5.3 Convergence
The GaussSeidel method was demonstrated in Sec. 5.2 using a sample problem, Eq. (5.2 ), that converged to within 0.2% accuracy in 9 solution sweeps. This section discusses the criteria for convergence of a solution.
The easiest explanation of convergence considers the error for each equation , deﬁned in Sec. 5.2 . Substituting in each term in Eq. (5.3 ), e.g. in Eq. (5.3a ), gives

(5.5) 

(5.6) 

(5.7) 
The solution begins with an initial error of , and . After one sweep the error is , and .
The error is quickly distributed evenly, such that and are almost identical at sweep 2. The errors continue to reduce since Eq. (5.7 ) and Eq. (5.8 ) guarantee that no error is greater than the average of the other errors.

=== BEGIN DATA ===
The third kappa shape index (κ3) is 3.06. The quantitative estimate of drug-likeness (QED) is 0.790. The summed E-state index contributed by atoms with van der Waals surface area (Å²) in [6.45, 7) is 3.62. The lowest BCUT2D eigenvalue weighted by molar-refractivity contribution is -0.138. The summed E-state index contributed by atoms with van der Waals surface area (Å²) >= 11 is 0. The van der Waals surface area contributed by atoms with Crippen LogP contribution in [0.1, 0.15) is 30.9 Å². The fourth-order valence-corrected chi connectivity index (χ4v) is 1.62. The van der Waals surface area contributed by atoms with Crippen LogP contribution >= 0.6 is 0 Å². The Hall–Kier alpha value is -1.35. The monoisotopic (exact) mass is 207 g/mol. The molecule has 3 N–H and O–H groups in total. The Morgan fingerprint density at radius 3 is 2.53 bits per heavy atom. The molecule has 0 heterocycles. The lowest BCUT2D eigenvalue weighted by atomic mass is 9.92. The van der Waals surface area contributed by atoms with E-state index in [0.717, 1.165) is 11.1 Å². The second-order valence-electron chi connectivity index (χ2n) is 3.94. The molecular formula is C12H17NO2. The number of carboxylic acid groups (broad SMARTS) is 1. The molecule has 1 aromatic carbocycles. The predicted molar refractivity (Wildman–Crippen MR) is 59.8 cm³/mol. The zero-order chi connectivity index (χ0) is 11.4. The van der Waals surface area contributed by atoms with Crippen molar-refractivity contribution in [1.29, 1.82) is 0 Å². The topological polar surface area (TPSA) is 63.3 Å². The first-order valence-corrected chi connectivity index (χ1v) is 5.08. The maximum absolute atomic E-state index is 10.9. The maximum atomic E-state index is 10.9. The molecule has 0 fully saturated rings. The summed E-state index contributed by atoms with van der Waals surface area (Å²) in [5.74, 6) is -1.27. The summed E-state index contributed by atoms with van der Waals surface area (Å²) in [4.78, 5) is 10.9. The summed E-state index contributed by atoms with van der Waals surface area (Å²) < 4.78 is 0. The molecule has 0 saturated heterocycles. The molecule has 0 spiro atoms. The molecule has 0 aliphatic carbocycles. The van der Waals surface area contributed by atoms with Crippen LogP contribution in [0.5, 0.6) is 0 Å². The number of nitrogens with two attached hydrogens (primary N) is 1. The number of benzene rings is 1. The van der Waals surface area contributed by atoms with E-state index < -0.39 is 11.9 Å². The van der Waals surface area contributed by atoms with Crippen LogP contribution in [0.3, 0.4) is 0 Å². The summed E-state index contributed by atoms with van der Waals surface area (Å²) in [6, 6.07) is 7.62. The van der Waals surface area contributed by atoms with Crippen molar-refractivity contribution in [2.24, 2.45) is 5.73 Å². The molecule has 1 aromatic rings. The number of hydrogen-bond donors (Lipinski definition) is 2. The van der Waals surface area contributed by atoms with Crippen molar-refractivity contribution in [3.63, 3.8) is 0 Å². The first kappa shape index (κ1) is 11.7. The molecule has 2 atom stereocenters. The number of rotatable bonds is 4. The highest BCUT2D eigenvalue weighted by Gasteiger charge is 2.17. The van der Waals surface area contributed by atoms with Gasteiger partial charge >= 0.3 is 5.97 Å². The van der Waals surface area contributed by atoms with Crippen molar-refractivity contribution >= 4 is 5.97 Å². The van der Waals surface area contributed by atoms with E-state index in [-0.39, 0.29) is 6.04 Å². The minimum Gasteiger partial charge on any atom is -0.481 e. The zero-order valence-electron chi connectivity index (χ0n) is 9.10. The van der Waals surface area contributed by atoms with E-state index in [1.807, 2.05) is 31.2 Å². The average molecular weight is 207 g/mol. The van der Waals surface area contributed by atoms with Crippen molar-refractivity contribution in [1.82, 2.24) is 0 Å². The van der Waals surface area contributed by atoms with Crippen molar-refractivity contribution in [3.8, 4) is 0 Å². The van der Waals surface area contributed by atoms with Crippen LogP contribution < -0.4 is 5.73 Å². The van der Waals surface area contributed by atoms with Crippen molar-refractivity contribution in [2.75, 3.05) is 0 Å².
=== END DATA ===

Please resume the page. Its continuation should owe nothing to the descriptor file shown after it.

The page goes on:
Condition for convergence
The behaviour of this problem indicates a convergence condition for the GaussSeidel method: the magnitude of the diagonal coeﬃcient in each matrix row must be greater than or equal to the sum of the magnitudes of the other coeﬃcients in the row; in one row at least, the “greater than” condition must hold.
This is known as diagonal dominance, which is a suﬃcient condition for convergence, described mathematically as

(5.9)